The Top Financial Terms Every Dental Practice Owner Should Know

June 21, 2023

The Top Financial Terms Every Dental Practice Owner Should Know

Whether you’re acquiring your practice or starting your own dental practice, making the jump to becoming a business owner is a big step in your career as a dental professional. But getting up to speed on the jargon and financial terms used in the business of dentistry can be tough, especially if you’re a first-time owner.

In this blog from the dental accountants at Tooth & Coin, we’ll break down the top financial terms that every dental practice owner should know. Read on, clear up the confusion, and take the first steps toward building a thriving dental practice.

1. Assets

An asset is anything that your business owns that has some kind of economic value. This can be a physical object like the dental equipment in your office, or a more abstract asset, such as the branding and marketing materials created by your business. These are typically broken down into four categories:

  • Current assets – This is the most short-term asset class, and it includes things like cash on hand, inventory items like dental supplies, and the value of your accounts receivable (money you’re owed by patients).

  • Fixed assets – Fixed assets include things x-ray equipment, dental chairs, and other durable goods. If you own the building you’re operating from, this is also a fixed asset. They're called “fixed” assets because their value is not easy to quickly convert into cash.

  • Intangible assets – Some assets are intangible but still valuable. “Goodwill” is one example of an intangible asset that’s often used in dentistry. This consists of a wide variety of intangibles, including the reputation of the practice within the community, the work of the current staff, the current client base that comes to the practice, and lots of other things.

  • Financial assets – Financial assets are non-cash assets like stocks, bonds, and other investments that may be made with cash earned at your dental practice.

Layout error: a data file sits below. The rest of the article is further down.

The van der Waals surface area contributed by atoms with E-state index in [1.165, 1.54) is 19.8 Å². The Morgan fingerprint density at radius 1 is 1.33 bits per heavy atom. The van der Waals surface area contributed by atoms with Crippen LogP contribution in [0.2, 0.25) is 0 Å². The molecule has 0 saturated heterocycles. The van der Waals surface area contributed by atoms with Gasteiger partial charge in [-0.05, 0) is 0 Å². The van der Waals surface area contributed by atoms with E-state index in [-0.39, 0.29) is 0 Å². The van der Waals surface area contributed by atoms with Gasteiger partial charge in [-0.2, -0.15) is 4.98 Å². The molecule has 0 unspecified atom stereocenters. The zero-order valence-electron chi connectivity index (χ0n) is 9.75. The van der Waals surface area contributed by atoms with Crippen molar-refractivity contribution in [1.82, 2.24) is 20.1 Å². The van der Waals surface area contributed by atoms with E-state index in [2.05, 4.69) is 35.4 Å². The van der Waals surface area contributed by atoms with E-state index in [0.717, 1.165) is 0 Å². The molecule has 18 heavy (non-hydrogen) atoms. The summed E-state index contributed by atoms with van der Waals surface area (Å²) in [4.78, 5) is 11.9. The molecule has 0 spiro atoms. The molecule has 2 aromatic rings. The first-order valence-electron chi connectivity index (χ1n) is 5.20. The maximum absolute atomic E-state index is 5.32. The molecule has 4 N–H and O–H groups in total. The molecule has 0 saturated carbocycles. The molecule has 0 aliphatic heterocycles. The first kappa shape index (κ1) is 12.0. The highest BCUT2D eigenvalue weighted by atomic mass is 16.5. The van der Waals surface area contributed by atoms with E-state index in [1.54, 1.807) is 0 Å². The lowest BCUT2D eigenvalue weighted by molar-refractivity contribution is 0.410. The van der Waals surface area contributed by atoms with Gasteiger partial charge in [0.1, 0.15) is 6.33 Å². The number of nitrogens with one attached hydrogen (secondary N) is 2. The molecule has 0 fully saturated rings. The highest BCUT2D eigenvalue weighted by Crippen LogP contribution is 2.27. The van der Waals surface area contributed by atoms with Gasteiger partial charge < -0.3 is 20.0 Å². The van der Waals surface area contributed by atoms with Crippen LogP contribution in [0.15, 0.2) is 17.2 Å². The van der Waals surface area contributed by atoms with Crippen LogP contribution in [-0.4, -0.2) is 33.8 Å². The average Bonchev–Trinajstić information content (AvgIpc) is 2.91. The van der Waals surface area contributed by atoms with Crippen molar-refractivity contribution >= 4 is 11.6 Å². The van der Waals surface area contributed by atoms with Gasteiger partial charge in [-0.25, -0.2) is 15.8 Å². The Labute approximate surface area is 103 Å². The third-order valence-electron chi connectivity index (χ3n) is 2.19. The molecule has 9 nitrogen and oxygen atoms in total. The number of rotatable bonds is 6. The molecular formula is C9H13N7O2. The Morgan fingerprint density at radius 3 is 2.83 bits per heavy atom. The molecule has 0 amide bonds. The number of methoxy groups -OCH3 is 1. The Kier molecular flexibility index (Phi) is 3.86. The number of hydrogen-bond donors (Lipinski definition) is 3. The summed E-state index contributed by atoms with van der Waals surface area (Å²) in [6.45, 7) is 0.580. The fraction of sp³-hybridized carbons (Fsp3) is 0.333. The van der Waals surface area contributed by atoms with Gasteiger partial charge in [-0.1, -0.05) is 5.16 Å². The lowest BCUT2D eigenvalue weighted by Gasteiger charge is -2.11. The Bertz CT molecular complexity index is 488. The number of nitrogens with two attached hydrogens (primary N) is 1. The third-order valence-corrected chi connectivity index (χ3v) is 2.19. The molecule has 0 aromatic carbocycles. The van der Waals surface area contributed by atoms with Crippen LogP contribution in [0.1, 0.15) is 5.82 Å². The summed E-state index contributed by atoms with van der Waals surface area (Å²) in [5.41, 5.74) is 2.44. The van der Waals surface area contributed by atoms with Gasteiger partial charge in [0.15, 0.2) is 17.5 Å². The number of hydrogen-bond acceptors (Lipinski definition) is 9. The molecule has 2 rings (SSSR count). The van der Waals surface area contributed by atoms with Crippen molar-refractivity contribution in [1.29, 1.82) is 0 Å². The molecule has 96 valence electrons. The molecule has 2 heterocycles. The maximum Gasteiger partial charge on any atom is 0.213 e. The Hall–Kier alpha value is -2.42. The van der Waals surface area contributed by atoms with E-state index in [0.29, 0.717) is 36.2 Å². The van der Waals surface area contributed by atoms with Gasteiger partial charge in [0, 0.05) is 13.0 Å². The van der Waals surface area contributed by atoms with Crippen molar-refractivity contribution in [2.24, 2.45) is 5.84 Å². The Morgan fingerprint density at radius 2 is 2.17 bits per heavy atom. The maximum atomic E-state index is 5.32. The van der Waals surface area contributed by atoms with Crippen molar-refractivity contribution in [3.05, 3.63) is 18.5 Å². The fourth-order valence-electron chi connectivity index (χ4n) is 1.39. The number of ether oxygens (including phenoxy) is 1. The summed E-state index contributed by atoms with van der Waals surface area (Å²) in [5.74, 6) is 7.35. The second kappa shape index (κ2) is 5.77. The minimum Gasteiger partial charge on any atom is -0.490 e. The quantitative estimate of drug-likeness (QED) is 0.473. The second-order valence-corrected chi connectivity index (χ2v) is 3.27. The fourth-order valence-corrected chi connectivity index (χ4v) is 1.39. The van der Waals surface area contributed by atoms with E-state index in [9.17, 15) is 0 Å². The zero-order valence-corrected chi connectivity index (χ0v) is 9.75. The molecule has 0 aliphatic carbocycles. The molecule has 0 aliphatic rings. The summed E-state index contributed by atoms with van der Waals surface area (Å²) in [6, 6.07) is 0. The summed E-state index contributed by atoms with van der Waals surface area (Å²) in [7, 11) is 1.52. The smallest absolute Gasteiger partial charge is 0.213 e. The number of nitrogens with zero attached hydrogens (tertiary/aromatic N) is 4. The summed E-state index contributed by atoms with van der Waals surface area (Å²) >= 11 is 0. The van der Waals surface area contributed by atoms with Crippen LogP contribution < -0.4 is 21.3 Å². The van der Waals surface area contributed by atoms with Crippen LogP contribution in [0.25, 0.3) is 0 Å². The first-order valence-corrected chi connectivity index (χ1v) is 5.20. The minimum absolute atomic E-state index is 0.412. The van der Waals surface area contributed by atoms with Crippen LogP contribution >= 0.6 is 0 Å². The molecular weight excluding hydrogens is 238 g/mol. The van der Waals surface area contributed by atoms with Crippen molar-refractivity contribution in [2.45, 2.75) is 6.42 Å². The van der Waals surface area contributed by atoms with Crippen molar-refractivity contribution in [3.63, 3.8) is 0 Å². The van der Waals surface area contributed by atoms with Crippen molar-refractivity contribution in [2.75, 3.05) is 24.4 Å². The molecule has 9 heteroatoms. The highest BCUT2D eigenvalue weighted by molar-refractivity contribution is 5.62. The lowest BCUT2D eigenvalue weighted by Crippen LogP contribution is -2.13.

2. Liabilities

While assets are something that you own, liabilities are something that you owe to another person or company. There are two primary types of liabilities, as follows:

  • Current liabilities – These are typically defined as debts that must be paid within 12 months. Examples include payroll, payments on company credit cards/lines of credit, or payments owed for dental equipment and supplies.

  • Non-current liabilities – These are liabilities that are not owed for at least 12 months. These could include long-term lease payments, tax debts, and a variety of other types of debts, depending on your financial situation.

3. Income

This one is simple. Your income is the money you make from your dental practice. This also includes money you make from any investments with company cash. Again, this is usually split into two categories:

  • Gross income – This is the total amount of money that you make from your dental practice without any deductions.

  • Net income – Net income is the total amount of money your practice makes minus deductions for taxes, payroll, and expenses, and is usually a more accurate metric of how much money your practice is making.

4. Expenses

Expenses are the costs of running your dental practice. Examples of expenses include payroll obligations to your employees, the cost of dental supplies and office supplies, computers, software, rent/mortgage payments, the purchase or financing of dental equipment like x-ray machines or CEREC machines, and more.

It’s important to accurately track your expenses for many reasons, but the biggest reason is because of taxes. Expenses are usually tax-deductible, so properly categorizing and tracking expenses can help lower your tax bill significantly.

Don’t Go It Alone – Contact Tooth & Coin For Financial Advisory Services

Going from a dental associate to the owner of a dental practice is a big jump. Owning your own practice can be lucrative, and is a great way to bring your own personal vision of dental care to life. But it can be complicated, too. We hope the above definitions have been helpful, but if you’re feeling over your head, Tooth & Coin can help. 

As specialized dental accountants, we serve dentists throughout the U.S. with expert financial advisory services. Whether you’re starting a business or buying a dental practice, our team is here to help. Schedule a consultation with Jonathan VanHorn online or give us a call at 

(877) 265-2121 to get the help you need to start your practice on the right foot.

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